ERC probes ‘leak reports’ on 9 power plants

by Myrna Velasco – August 19, 2016

from Manila Bulletin

The Energy Regulatory Commission (ERC) is re-validating submitted reports of power plants on their reported ‘boiler tube leak incidents’ and other technical glitches that partly caused rotating brownouts in Luzon in the past two weeks.

In a hearing by the Senate committee on energy, ERC Chairman Jose Vicente B. Salazar stipulated that they have been pursuing technical re-validation process on the Bacon-Manito 1 geothermal plant; Calaca unit 2 coal-fired plant; GNPower unit 1 coal plant; Limay thermal facility; Makiling-Banahaw geothermal plant; Malaya unit 2 thermal facility; Pagbilao unit 2; South Luzon Thermal Energy Corporation unit 2 coal plant; and the unit 2 of Sual coal-fired power plant.

He said some plants have not immediately submitted ‘reports on their technical malfunctions’ within the required timeframe of 48 hours. Nevertheless, after a second reminder from the ERC, all of them finally complied.

Salazar said the extended work of the Commission is to counter-check the veracity of the reasons provided by the generation companies as to why their power plants had been snagged with forced outages.

The ERC chair noted that capacity loss from plants’ forced outages during the critical stretch of July 26 to August 5 had been reckoned at 2,299.8 megawatts.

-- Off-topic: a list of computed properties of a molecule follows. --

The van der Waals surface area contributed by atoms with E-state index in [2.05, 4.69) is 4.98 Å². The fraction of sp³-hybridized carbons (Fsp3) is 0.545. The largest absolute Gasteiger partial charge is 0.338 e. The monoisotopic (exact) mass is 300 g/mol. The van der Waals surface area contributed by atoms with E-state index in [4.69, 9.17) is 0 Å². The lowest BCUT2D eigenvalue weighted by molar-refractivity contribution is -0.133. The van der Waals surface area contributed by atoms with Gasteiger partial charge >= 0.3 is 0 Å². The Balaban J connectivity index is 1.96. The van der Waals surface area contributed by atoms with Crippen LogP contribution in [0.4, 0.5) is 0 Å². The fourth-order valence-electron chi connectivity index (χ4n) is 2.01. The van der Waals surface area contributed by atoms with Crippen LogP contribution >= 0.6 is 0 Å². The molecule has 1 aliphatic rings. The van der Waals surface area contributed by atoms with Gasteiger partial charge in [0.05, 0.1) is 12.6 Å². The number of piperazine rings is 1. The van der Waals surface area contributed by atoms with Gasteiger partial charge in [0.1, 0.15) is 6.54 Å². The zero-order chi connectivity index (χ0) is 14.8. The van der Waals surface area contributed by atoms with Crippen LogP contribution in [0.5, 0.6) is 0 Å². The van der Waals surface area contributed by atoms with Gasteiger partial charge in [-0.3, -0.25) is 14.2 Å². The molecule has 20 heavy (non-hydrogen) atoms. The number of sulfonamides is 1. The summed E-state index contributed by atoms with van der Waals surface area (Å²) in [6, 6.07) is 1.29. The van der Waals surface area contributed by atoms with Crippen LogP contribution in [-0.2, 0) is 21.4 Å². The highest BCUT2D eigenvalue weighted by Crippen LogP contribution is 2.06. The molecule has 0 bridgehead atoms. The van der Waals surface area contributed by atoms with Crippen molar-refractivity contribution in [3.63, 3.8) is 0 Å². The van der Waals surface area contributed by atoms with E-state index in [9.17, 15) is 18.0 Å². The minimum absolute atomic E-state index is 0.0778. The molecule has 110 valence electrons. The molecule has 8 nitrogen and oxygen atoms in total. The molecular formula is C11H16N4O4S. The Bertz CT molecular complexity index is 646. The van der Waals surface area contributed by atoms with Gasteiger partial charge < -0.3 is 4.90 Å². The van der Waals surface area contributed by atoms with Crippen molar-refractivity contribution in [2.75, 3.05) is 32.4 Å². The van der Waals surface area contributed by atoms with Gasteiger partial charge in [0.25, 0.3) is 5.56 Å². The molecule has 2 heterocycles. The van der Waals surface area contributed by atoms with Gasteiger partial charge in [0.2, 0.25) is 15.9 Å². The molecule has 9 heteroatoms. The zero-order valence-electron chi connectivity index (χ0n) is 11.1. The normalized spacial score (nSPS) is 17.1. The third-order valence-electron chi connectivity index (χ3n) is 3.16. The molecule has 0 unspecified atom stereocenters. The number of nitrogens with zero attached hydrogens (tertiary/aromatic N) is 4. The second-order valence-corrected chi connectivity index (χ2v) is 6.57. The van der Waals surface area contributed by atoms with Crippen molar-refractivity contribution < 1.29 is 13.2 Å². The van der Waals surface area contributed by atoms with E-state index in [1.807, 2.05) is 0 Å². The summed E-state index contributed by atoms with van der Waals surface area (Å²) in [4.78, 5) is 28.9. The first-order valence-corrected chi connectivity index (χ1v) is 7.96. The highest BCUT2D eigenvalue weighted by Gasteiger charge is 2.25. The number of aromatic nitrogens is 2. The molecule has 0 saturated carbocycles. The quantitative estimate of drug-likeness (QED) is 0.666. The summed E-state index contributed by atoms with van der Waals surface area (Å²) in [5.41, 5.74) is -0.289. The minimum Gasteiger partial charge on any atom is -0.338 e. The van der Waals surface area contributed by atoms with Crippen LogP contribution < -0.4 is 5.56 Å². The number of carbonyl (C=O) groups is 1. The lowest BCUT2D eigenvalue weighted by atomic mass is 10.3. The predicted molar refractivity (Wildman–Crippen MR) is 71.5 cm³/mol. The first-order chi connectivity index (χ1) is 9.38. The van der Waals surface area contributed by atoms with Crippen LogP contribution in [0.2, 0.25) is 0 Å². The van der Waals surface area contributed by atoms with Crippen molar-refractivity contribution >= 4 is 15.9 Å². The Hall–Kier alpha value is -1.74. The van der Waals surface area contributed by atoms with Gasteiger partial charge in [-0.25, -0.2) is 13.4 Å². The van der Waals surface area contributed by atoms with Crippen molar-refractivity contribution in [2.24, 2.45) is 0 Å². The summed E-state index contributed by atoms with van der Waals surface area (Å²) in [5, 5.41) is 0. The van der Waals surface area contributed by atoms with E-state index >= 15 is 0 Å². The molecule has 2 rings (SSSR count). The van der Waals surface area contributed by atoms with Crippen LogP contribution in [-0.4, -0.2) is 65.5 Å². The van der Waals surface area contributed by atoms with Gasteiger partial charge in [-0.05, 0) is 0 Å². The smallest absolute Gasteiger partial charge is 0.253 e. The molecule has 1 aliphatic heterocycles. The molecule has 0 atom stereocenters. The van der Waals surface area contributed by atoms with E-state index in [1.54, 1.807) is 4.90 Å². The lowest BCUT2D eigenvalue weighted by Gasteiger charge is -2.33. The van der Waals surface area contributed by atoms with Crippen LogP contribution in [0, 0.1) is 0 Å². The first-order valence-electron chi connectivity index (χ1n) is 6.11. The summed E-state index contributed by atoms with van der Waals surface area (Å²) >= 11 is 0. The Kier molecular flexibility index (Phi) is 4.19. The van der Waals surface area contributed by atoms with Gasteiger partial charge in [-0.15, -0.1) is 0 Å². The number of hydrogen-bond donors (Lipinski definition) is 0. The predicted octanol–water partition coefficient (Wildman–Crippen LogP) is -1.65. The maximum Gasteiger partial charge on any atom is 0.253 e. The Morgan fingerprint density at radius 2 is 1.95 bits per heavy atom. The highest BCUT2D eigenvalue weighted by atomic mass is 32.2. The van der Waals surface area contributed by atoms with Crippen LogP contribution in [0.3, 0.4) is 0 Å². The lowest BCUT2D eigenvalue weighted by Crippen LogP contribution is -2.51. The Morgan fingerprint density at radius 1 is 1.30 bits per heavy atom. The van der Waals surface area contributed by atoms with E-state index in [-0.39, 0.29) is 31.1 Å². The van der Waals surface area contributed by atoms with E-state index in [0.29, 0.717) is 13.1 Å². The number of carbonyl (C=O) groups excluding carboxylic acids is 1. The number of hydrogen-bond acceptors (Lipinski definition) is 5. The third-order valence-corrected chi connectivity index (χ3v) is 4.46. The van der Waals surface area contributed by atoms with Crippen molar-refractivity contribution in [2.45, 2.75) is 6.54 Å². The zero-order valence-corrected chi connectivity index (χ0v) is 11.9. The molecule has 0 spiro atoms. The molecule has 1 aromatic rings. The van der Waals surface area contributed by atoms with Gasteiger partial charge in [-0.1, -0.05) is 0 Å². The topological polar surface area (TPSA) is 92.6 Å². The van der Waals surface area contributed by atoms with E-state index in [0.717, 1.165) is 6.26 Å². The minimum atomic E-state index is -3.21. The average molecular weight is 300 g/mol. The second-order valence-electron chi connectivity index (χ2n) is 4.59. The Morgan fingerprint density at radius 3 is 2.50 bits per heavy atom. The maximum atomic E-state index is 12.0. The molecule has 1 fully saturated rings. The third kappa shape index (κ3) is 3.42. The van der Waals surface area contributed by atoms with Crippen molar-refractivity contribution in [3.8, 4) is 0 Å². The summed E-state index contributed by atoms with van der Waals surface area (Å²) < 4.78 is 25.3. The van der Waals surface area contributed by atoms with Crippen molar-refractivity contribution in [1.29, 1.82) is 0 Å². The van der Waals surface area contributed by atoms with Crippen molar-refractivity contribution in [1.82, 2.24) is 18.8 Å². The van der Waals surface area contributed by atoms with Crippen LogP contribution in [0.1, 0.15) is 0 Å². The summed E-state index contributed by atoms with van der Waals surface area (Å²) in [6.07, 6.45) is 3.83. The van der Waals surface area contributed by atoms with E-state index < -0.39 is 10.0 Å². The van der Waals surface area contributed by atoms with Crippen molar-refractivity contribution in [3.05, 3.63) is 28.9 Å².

Yellow alert conditions in the grid sparked off as early as July 19, but actual power interruptions only happened on two instances – last July 30 (Saturday) and that fateful Friday of August 5.

Beyond physical evaluation of the technical drawbacks at power plants, the industry regulator is also thrown into that more tricky probe if there have been ‘collusive acts’ by the generation companies (GenCos) during those tight supply conditions.

Salazar acknowledged that there have been spikes in spot prices during those ‘yellow’ and ‘red alert’ days in the power system, but it will take deeper scrutiny and analysis if some actions of the industry players had been ‘contrived’.

Some quarters have been pointing out the parallelism of the July-August 2016 events to the simultaneous maintenance shutdowns and forced outages of power plants that also unnerved the industry in 2013.

At that time though, public agitation was more on the P4.00 to P5.00 per kilowatt hour (kWh) drastic hikes in electricity rates being an outcome then of tight supply conditions in the grid.

For this year, the extent of cost impacts may not be of the same magnitude because of the secondary price cap mechanism instituted in the Wholesale Electricity Spot Market (WESM) following the disastrous industry events of 2013.

The ERC though is still setting its sights on probability of abuses that may have been committed by participants in the market, primarily on those instances of deficient grid supply.